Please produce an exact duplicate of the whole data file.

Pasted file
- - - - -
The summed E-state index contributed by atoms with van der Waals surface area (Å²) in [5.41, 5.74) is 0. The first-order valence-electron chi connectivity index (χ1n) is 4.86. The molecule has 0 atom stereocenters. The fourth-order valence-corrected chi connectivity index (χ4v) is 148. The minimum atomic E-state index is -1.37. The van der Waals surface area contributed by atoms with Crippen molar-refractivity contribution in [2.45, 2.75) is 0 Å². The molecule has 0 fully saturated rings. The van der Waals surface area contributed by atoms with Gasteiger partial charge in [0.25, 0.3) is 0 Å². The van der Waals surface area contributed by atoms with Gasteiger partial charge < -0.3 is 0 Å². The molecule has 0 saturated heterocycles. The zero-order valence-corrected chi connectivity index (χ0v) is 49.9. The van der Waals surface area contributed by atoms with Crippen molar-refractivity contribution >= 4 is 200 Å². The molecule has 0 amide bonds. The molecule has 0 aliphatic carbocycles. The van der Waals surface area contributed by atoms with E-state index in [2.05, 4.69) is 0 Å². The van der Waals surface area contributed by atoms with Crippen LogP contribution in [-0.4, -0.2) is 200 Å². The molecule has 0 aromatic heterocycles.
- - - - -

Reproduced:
The summed E-state index contributed by atoms with van der Waals surface area (Å²) in [5.41, 5.74) is 0. The first-order valence-electron chi connectivity index (χ1n) is 4.86. The molecule has 0 atom stereocenters. The fourth-order valence-corrected chi connectivity index (χ4v) is 148. The minimum atomic E-state index is -1.37. The van der Waals surface area contributed by atoms with Crippen molar-refractivity contribution in [2.45, 2.75) is 0 Å². The molecule has 0 fully saturated rings. The van der Waals surface area contributed by atoms with Gasteiger partial charge in [0.25, 0.3) is 0 Å². The van der Waals surface area contributed by atoms with Gasteiger partial charge < -0.3 is 0 Å². The molecule has 0 saturated heterocycles. The zero-order valence-corrected chi connectivity index (χ0v) is 49.9. The van der Waals surface area contributed by atoms with Crippen molar-refractivity contribution >= 4 is 200 Å². The molecule has 0 amide bonds. The molecule has 0 aliphatic carbocycles. The van der Waals surface area contributed by atoms with E-state index in [2.05, 4.69) is 0 Å². The van der Waals surface area contributed by atoms with Crippen LogP contribution in [-0.4, -0.2) is 200 Å². The molecule has 0 aromatic heterocycles.